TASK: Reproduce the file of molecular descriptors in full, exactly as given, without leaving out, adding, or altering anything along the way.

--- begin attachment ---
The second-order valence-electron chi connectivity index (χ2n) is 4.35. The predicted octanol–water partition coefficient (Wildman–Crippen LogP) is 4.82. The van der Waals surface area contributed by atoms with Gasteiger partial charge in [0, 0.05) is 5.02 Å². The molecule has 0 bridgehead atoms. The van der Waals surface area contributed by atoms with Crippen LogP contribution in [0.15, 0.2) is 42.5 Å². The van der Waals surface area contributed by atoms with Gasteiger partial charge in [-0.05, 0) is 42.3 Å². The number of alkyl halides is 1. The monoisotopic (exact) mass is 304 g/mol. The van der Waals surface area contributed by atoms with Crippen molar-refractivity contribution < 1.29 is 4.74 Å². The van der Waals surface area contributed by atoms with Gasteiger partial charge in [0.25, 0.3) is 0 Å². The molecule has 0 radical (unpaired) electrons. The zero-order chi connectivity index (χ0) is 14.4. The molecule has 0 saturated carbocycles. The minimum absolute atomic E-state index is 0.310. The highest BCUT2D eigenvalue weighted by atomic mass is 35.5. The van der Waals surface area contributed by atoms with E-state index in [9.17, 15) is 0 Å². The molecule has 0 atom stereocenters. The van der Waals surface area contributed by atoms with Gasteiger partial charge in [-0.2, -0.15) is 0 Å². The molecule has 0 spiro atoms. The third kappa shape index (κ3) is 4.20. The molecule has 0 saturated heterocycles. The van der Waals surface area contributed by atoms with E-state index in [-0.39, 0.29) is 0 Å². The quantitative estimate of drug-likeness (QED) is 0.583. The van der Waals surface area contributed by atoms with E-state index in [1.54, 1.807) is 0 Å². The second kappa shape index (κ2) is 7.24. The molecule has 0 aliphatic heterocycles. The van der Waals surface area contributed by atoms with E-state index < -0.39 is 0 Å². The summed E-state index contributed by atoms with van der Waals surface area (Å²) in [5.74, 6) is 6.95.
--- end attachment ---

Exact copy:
The second-order valence-electron chi connectivity index (χ2n) is 4.35. The predicted octanol–water partition coefficient (Wildman–Crippen LogP) is 4.82. The van der Waals surface area contributed by atoms with Gasteiger partial charge in [0, 0.05) is 5.02 Å². The molecule has 0 bridgehead atoms. The van der Waals surface area contributed by atoms with Crippen LogP contribution in [0.15, 0.2) is 42.5 Å². The van der Waals surface area contributed by atoms with Gasteiger partial charge in [-0.05, 0) is 42.3 Å². The number of alkyl halides is 1. The monoisotopic (exact) mass is 304 g/mol. The van der Waals surface area contributed by atoms with Crippen molar-refractivity contribution < 1.29 is 4.74 Å². The van der Waals surface area contributed by atoms with Gasteiger partial charge in [0.25, 0.3) is 0 Å². The molecule has 0 radical (unpaired) electrons. The zero-order chi connectivity index (χ0) is 14.4. The molecule has 0 saturated carbocycles. The minimum absolute atomic E-state index is 0.310. The highest BCUT2D eigenvalue weighted by atomic mass is 35.5. The van der Waals surface area contributed by atoms with E-state index in [9.17, 15) is 0 Å². The molecule has 0 atom stereocenters. The van der Waals surface area contributed by atoms with Gasteiger partial charge in [-0.2, -0.15) is 0 Å². The molecule has 0 spiro atoms. The third kappa shape index (κ3) is 4.20. The molecule has 0 saturated heterocycles. The van der Waals surface area contributed by atoms with E-state index in [-0.39, 0.29) is 0 Å². The quantitative estimate of drug-likeness (QED) is 0.583. The van der Waals surface area contributed by atoms with E-state index in [1.54, 1.807) is 0 Å². The second kappa shape index (κ2) is 7.24. The molecule has 0 aliphatic heterocycles. The van der Waals surface area contributed by atoms with E-state index < -0.39 is 0 Å². The summed E-state index contributed by atoms with van der Waals surface area (Å²) in [5.74, 6) is 6.95.